Truculence & Head Shots

Brian Burke is enough to bring a smile to my face on the grayest of November days. His “truculent” Loafs are once again the worst team in the NHL. His coach Ron Wilson is showing signs of serious brain wear. But that’s not ‘Burkie’s’ greatest achievement these days. No, it’s his response to the truculence of others that gives pause.

Burke’s acolytes among Toronto sports “journalists” are now commending him for taking charge in a recent NHL General Managers’ meeting. The panelists and scribes now assure us that there will be action against dangerous “head shots” because of the efforts of Burke and like-minded NHL hockey brainsters.  Puh-leez!

Perhaps taking a blind-side run with an elbow or cross check at an unaware opponent might merit a tougher penalty in future. How much does that really matter in a league that encourages fighting? Would any neurologist suggest that allowing, indeed inciting,  a 220 pound man to grab his opponent by the sweater and punch him in the face does not constitute a dangerous head shot? The blindness of the sports “journalists” in this regard is mind boggling.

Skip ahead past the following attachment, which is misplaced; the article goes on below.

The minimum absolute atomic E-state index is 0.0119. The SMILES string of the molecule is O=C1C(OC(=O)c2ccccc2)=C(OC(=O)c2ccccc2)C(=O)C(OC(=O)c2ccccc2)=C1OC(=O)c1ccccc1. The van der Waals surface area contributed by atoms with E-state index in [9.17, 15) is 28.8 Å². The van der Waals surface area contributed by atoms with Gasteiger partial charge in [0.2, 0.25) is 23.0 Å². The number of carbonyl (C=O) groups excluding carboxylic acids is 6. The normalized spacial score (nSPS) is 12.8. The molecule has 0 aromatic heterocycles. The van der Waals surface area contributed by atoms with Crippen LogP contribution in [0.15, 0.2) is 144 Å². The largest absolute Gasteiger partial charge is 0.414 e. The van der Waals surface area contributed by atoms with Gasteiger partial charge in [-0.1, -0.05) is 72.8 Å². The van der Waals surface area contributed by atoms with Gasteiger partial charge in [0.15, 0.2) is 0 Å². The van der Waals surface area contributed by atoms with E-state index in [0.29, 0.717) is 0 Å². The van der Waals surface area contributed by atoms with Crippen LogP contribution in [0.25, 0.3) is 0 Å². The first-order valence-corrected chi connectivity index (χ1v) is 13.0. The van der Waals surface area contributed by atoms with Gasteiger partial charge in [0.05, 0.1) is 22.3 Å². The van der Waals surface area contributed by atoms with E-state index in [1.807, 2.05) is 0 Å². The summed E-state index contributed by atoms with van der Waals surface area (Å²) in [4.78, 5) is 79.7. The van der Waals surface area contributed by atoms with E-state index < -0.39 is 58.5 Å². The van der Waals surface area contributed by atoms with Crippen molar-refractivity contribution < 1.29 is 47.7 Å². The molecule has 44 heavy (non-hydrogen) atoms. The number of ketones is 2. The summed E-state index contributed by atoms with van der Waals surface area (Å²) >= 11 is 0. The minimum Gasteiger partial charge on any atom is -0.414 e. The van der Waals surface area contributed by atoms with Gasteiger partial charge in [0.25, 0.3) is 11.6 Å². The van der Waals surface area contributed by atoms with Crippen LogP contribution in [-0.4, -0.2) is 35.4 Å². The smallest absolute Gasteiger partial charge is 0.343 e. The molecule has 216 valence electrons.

The networks, with public broadcaster the CBC in the lead with Don Cherry basically waving pom-poms every time he sniffs a fight, are all complicit.  I shudder to think of the hypocritical sanctimony the CBC, TSN, The Score and Rogers Sportsnet will affect the first time an NHL player lapses into a coma or worse after a fight. In the meantime, the GMs and the broadcasters are equally hypocritical in feigning concern over head shots unless they’re delivered with a fist.  Ask Steve Moore whether he thought Todd Bertuzzi delivered legal fist shots to his head.